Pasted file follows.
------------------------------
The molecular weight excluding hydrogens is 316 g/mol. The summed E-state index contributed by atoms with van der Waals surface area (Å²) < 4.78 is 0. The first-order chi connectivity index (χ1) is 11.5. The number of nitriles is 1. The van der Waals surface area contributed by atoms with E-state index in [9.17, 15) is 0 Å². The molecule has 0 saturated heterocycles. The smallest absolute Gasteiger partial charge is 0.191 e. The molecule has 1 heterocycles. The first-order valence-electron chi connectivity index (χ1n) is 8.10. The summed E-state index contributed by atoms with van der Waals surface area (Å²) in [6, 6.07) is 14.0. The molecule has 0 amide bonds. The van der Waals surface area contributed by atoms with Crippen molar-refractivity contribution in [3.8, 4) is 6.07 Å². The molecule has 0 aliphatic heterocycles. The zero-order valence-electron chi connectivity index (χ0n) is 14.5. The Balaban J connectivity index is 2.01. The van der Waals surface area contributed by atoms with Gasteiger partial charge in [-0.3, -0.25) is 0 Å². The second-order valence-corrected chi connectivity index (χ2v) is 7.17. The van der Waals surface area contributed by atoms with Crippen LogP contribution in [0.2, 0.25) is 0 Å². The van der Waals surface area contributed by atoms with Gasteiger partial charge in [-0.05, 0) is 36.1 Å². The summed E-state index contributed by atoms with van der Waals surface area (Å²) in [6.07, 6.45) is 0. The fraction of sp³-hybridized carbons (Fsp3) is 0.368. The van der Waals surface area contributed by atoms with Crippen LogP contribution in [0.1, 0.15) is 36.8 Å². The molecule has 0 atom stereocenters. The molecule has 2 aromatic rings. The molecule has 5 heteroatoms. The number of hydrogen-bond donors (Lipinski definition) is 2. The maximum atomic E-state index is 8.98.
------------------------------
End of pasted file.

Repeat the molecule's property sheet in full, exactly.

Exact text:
The molecular weight excluding hydrogens is 316 g/mol. The summed E-state index contributed by atoms with van der Waals surface area (Å²) < 4.78 is 0. The first-order chi connectivity index (χ1) is 11.5. The number of nitriles is 1. The van der Waals surface area contributed by atoms with E-state index in [9.17, 15) is 0 Å². The molecule has 0 saturated heterocycles. The smallest absolute Gasteiger partial charge is 0.191 e. The molecule has 1 heterocycles. The first-order valence-electron chi connectivity index (χ1n) is 8.10. The summed E-state index contributed by atoms with van der Waals surface area (Å²) in [6, 6.07) is 14.0. The molecule has 0 amide bonds. The van der Waals surface area contributed by atoms with Crippen molar-refractivity contribution in [3.8, 4) is 6.07 Å². The molecule has 0 aliphatic heterocycles. The zero-order valence-electron chi connectivity index (χ0n) is 14.5. The Balaban J connectivity index is 2.01. The van der Waals surface area contributed by atoms with Gasteiger partial charge in [-0.3, -0.25) is 0 Å². The second-order valence-corrected chi connectivity index (χ2v) is 7.17. The van der Waals surface area contributed by atoms with Crippen LogP contribution in [0.2, 0.25) is 0 Å². The van der Waals surface area contributed by atoms with Gasteiger partial charge in [-0.05, 0) is 36.1 Å². The summed E-state index contributed by atoms with van der Waals surface area (Å²) in [6.07, 6.45) is 0. The fraction of sp³-hybridized carbons (Fsp3) is 0.368. The van der Waals surface area contributed by atoms with Crippen LogP contribution in [0.1, 0.15) is 36.8 Å². The molecule has 0 atom stereocenters. The molecule has 2 aromatic rings. The molecule has 5 heteroatoms. The number of hydrogen-bond donors (Lipinski definition) is 2. The maximum atomic E-state index is 8.98.